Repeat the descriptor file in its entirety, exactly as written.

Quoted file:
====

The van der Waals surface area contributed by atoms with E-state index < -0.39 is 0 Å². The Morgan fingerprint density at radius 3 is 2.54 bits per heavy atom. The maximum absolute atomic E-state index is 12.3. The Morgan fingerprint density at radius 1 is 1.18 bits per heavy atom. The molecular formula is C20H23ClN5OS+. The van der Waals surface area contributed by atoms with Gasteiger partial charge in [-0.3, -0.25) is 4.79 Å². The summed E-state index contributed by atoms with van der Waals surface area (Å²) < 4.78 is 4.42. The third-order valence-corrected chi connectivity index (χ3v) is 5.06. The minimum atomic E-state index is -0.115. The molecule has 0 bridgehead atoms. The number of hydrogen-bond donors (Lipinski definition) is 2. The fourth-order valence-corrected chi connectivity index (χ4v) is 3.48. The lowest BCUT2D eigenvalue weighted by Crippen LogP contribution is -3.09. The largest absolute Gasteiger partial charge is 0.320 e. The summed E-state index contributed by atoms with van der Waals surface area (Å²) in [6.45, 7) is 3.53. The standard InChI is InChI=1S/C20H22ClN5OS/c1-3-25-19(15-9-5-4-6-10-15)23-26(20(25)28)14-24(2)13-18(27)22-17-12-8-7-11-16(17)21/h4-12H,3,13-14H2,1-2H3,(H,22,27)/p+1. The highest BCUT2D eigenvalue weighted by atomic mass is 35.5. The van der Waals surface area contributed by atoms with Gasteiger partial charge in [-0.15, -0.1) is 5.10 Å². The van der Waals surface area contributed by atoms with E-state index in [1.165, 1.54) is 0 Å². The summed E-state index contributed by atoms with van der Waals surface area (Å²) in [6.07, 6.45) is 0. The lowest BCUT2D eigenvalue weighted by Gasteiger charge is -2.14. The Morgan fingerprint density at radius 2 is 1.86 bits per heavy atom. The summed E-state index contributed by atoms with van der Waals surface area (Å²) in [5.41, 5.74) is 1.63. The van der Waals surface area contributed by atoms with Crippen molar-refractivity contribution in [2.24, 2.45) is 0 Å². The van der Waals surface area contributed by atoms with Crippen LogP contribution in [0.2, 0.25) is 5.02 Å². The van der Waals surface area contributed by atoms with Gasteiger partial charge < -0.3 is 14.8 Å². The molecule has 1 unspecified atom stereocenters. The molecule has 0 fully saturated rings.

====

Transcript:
The van der Waals surface area contributed by atoms with E-state index < -0.39 is 0 Å². The Morgan fingerprint density at radius 3 is 2.54 bits per heavy atom. The maximum absolute atomic E-state index is 12.3. The Morgan fingerprint density at radius 1 is 1.18 bits per heavy atom. The molecular formula is C20H23ClN5OS+. The van der Waals surface area contributed by atoms with Gasteiger partial charge in [-0.3, -0.25) is 4.79 Å². The summed E-state index contributed by atoms with van der Waals surface area (Å²) < 4.78 is 4.42. The third-order valence-corrected chi connectivity index (χ3v) is 5.06. The minimum atomic E-state index is -0.115. The molecule has 0 bridgehead atoms. The number of hydrogen-bond donors (Lipinski definition) is 2. The fourth-order valence-corrected chi connectivity index (χ4v) is 3.48. The lowest BCUT2D eigenvalue weighted by Crippen LogP contribution is -3.09. The largest absolute Gasteiger partial charge is 0.320 e. The summed E-state index contributed by atoms with van der Waals surface area (Å²) in [6.45, 7) is 3.53. The standard InChI is InChI=1S/C20H22ClN5OS/c1-3-25-19(15-9-5-4-6-10-15)23-26(20(25)28)14-24(2)13-18(27)22-17-12-8-7-11-16(17)21/h4-12H,3,13-14H2,1-2H3,(H,22,27)/p+1. The highest BCUT2D eigenvalue weighted by atomic mass is 35.5. The van der Waals surface area contributed by atoms with Gasteiger partial charge in [-0.15, -0.1) is 5.10 Å². The van der Waals surface area contributed by atoms with E-state index in [1.165, 1.54) is 0 Å². The summed E-state index contributed by atoms with van der Waals surface area (Å²) in [6.07, 6.45) is 0. The lowest BCUT2D eigenvalue weighted by Gasteiger charge is -2.14. The Morgan fingerprint density at radius 2 is 1.86 bits per heavy atom. The summed E-state index contributed by atoms with van der Waals surface area (Å²) in [5.41, 5.74) is 1.63. The van der Waals surface area contributed by atoms with Crippen molar-refractivity contribution in [2.24, 2.45) is 0 Å². The van der Waals surface area contributed by atoms with Crippen LogP contribution in [0.2, 0.25) is 5.02 Å². The van der Waals surface area contributed by atoms with Gasteiger partial charge < -0.3 is 14.8 Å². The molecule has 1 unspecified atom stereocenters. The molecule has 0 fully saturated rings.